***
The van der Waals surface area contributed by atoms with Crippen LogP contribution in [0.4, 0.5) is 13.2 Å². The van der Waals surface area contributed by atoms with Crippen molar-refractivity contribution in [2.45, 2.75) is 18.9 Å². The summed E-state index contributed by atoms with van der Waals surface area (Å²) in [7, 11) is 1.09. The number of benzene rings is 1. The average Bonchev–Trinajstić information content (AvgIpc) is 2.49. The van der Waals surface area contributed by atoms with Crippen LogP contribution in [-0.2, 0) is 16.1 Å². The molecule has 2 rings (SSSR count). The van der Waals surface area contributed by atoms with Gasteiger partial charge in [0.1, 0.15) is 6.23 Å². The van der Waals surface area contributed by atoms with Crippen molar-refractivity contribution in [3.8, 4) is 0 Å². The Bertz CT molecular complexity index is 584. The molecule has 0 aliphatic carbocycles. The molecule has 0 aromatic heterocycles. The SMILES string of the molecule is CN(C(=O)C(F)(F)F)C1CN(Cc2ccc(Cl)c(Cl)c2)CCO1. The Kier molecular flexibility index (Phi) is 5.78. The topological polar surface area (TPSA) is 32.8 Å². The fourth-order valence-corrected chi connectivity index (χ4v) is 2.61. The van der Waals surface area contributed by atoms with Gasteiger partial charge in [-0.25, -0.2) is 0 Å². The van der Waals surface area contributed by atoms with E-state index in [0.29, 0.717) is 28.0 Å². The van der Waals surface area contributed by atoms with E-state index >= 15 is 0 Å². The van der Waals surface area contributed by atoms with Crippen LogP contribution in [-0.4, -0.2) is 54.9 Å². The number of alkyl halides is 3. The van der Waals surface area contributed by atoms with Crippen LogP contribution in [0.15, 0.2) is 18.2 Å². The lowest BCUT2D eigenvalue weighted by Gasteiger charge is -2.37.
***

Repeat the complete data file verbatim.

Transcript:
The van der Waals surface area contributed by atoms with Crippen LogP contribution in [0.4, 0.5) is 13.2 Å². The van der Waals surface area contributed by atoms with Crippen molar-refractivity contribution in [2.45, 2.75) is 18.9 Å². The summed E-state index contributed by atoms with van der Waals surface area (Å²) in [7, 11) is 1.09. The number of benzene rings is 1. The average Bonchev–Trinajstić information content (AvgIpc) is 2.49. The van der Waals surface area contributed by atoms with Crippen LogP contribution in [-0.2, 0) is 16.1 Å². The molecule has 2 rings (SSSR count). The van der Waals surface area contributed by atoms with Gasteiger partial charge in [0.1, 0.15) is 6.23 Å². The van der Waals surface area contributed by atoms with Crippen molar-refractivity contribution in [3.8, 4) is 0 Å². The Bertz CT molecular complexity index is 584. The molecule has 0 aliphatic carbocycles. The molecule has 0 aromatic heterocycles. The SMILES string of the molecule is CN(C(=O)C(F)(F)F)C1CN(Cc2ccc(Cl)c(Cl)c2)CCO1. The Kier molecular flexibility index (Phi) is 5.78. The topological polar surface area (TPSA) is 32.8 Å². The fourth-order valence-corrected chi connectivity index (χ4v) is 2.61. The van der Waals surface area contributed by atoms with Gasteiger partial charge in [-0.25, -0.2) is 0 Å². The van der Waals surface area contributed by atoms with E-state index in [0.29, 0.717) is 28.0 Å². The van der Waals surface area contributed by atoms with E-state index >= 15 is 0 Å². The van der Waals surface area contributed by atoms with Crippen LogP contribution in [-0.4, -0.2) is 54.9 Å². The number of alkyl halides is 3. The van der Waals surface area contributed by atoms with Crippen LogP contribution in [0.15, 0.2) is 18.2 Å². The lowest BCUT2D eigenvalue weighted by Gasteiger charge is -2.37.